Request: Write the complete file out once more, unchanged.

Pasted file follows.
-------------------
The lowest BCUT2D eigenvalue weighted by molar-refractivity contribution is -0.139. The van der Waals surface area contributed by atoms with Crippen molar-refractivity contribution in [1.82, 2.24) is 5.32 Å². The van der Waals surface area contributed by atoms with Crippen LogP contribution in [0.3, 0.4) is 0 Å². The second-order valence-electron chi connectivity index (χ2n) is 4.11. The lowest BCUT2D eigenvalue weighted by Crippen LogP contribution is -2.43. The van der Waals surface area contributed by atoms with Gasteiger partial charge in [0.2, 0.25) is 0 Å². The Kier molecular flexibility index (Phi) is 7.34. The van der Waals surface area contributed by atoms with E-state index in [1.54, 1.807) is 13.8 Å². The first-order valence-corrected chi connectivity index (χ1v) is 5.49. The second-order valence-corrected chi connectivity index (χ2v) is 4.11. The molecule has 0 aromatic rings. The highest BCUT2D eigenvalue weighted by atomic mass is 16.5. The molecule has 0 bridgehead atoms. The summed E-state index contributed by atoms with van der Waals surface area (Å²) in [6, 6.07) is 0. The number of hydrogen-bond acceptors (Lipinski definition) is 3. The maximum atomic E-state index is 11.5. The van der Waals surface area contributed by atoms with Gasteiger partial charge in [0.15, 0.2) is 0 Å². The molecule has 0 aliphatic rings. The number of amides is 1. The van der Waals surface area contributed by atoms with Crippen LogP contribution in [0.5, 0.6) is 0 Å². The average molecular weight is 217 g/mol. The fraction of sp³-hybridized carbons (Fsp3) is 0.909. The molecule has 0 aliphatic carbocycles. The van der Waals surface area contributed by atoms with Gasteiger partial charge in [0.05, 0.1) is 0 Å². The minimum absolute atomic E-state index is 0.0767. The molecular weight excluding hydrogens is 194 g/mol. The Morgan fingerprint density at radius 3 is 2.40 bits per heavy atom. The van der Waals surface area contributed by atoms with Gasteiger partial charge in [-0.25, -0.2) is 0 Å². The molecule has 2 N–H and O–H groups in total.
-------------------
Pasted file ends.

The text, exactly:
The lowest BCUT2D eigenvalue weighted by molar-refractivity contribution is -0.139. The van der Waals surface area contributed by atoms with Crippen molar-refractivity contribution in [1.82, 2.24) is 5.32 Å². The van der Waals surface area contributed by atoms with Crippen LogP contribution in [0.3, 0.4) is 0 Å². The second-order valence-electron chi connectivity index (χ2n) is 4.11. The lowest BCUT2D eigenvalue weighted by Crippen LogP contribution is -2.43. The van der Waals surface area contributed by atoms with Gasteiger partial charge in [0.2, 0.25) is 0 Å². The Kier molecular flexibility index (Phi) is 7.34. The van der Waals surface area contributed by atoms with E-state index in [1.54, 1.807) is 13.8 Å². The first-order valence-corrected chi connectivity index (χ1v) is 5.49. The second-order valence-corrected chi connectivity index (χ2v) is 4.11. The molecule has 0 aromatic rings. The highest BCUT2D eigenvalue weighted by atomic mass is 16.5. The molecule has 0 bridgehead atoms. The summed E-state index contributed by atoms with van der Waals surface area (Å²) in [6, 6.07) is 0. The number of hydrogen-bond acceptors (Lipinski definition) is 3. The maximum atomic E-state index is 11.5. The van der Waals surface area contributed by atoms with Gasteiger partial charge in [0.15, 0.2) is 0 Å². The molecule has 0 aliphatic rings. The number of amides is 1. The van der Waals surface area contributed by atoms with Crippen LogP contribution in [0.5, 0.6) is 0 Å². The average molecular weight is 217 g/mol. The fraction of sp³-hybridized carbons (Fsp3) is 0.909. The molecule has 0 aliphatic carbocycles. The van der Waals surface area contributed by atoms with Gasteiger partial charge in [0.05, 0.1) is 0 Å². The minimum absolute atomic E-state index is 0.0767. The molecular weight excluding hydrogens is 194 g/mol. The Morgan fingerprint density at radius 3 is 2.40 bits per heavy atom. The van der Waals surface area contributed by atoms with Gasteiger partial charge in [-0.25, -0.2) is 0 Å². The molecule has 2 N–H and O–H groups in total.